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Re: [PATCH] Make strlen range computations more conservative


On 08/20/18 12:12, Richard Biener wrote:
> On Wed, Aug 15, 2018 at 6:39 AM Jeff Law <law@redhat.com> wrote:
>>
>> On 08/10/2018 10:56 AM, Martin Sebor wrote:
>>> On 08/08/2018 11:36 PM, Jeff Law wrote:
>>>> On 08/02/2018 09:42 AM, Martin Sebor wrote:
>>>>
>>>>> The warning bits are definitely not okay by me.  The purpose
>>>>> of the warnings (-W{format,sprintf}-{overflow,truncation} is
>>>>> to detect buffer overflows.  When a warning doesn't have access
>>>>> to string length information for dynamically created strings
>>>>> (like the strlen pass does) it uses array sizes as a proxy.
>>>>> This is useful both to detect possible buffer overflows and
>>>>> to prevent false positives for overflows that cannot happen
>>>>> in correctly written programs.
>>>> So how much of this falling-back to array sizes as a proxy would become
>>>> unnecessary if sprintf had access to the strlen pass as an analysis
>>>> module?
>>>>
>>>> As you know we've been kicking that around and from my investigations
>>>> that doesn't really look hard to do.  Encapsulate the data structures in
>>>> a class, break up the statement handling into analysis and optimization
>>>> and we should be good to go.  I'm hoping to start prototyping this week.
>>>>
>>>> If we think that has a reasonable chance to eliminate the array-size
>>>> fallback, then that seems like the most promising path forward.
>>>
>>> We discussed this idea this morning so let me respond here and
>>> reiterate the answer.  Using the strlen data will help detect
>>> buffer overflow where the array size isn't available but it
>>> cannot replace the array size heuristic. Here's a simple
>>> example:
>>>
>>>    struct S { char a[8]; };
>>>
>>>    char d[8];
>>>    void f (struct S *s, int i)
>>>    {
>>>      sprintf (d, "%s-%i",  s[i].a, i);
>>>    }
>>>
>>> We don't know the length of s->a but we do know that it can
>>> be up to 7 bytes long (assuming it's nul-terminated of course)
>>> so we know the sprintf call can overflow.  Conversely, if
>>> the size of the destination is increased to 20  the sprintf
>>> call cannot overflow so the diagnostic can be avoided.
>>>
>>> Removing the array size heuristic would force us to either give
>>> up on diagnosing the first case or issue false positives for
>>> the second case.  I think the second alternative would make
>>> the warning too noisy to be useful.
>>>
>>> The strlen pass will help detect buffer overflows in cases
>>> where the array size isn't known (e.g., with dynamically
>>> allocated buffers) but where the length of the string store
>>> in the array is known.  It will also help avoid false positives
>>> in cases where the string stored in an array of known size is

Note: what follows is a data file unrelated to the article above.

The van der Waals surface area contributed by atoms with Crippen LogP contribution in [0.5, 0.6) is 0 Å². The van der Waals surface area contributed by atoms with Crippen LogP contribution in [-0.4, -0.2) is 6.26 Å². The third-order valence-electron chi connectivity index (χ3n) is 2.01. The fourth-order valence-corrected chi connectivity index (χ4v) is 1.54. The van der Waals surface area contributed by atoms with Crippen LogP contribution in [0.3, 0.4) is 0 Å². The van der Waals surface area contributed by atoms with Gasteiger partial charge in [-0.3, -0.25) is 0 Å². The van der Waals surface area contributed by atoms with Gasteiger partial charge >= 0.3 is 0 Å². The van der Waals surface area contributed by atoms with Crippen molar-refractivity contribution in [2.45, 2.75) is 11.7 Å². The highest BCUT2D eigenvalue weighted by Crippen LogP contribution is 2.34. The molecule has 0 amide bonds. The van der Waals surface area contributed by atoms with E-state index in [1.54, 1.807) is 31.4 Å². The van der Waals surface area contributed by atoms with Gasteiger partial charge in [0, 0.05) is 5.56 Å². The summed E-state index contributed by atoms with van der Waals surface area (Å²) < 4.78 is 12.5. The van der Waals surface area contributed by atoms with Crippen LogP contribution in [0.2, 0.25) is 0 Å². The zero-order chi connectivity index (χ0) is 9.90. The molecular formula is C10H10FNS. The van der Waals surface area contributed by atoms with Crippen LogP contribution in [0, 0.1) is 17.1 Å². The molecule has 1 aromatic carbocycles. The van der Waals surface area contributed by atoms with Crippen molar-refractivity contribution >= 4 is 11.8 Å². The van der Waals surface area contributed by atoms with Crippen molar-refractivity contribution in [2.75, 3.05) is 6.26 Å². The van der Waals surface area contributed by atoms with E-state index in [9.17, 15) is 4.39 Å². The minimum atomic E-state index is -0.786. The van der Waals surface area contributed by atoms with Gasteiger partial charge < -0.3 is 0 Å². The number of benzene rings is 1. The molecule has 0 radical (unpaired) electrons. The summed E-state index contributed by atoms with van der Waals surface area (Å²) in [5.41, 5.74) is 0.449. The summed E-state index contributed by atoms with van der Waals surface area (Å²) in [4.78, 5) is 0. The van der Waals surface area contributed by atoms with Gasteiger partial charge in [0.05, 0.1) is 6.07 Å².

>>> known to be too short to cause an overflow.  For instance here:
>>>
>>>    struct S { char a[8]; };
>>>
>>>    char d[8];
>>>    void f (struct S *s, int i)
>>>    {
>>>      if (strlen (s->a) < 4 && i >= 0 && i < 100)
>>>        sprintf (d, "%s-%i",  s->a, i);
>>>    }
>> ACK.  Thanks for explaining things here too.  I can't speak for others,
>> but seeing examples along with the explanation is easier for me to absorb.
>>
>> For Bernd and others -- after kicking things around a bit with Martin,
>> what we're recommending is that compute_string_length we compute the
>> bounds using both GIMPLE and C semantics and return both.
> 
> But you can't do this because GIMPLE did transforms that are not valid in
> C, thus you can't interpret the GIMPLE IL as "C", you can only interpret
> it as GIMPLE.  What you'd do is return GIMPLE semantics length
> and "foobar" semantics length which doesn't match the original source.
> 

If I understood that suggestion right, it means, we
live with some false positive or missing warnings due to those transformations.
That means, get_range_strlen with the 2-parameter overload is used
for warnings only.  And it returns most of the time a correct range info,
that is good enough for warnings.

The 4-parameter overload when called with strict=true, returns only range
info that are based on hard facts, this range info does not use those unsafe
type infos, but it can be safely used as input to the VRP machinery.


Bernd.

>>
>> Anything which influences code generation or optimization must use the
>> GIMPLE semantics.  Warnings may use the C semantics in an effort to
>> improve preciseness.
>>
>> Martin has some other stuff to flush out of his queue, then he'll be
>> focused on the changes to compute_string_length.
>> Jeff

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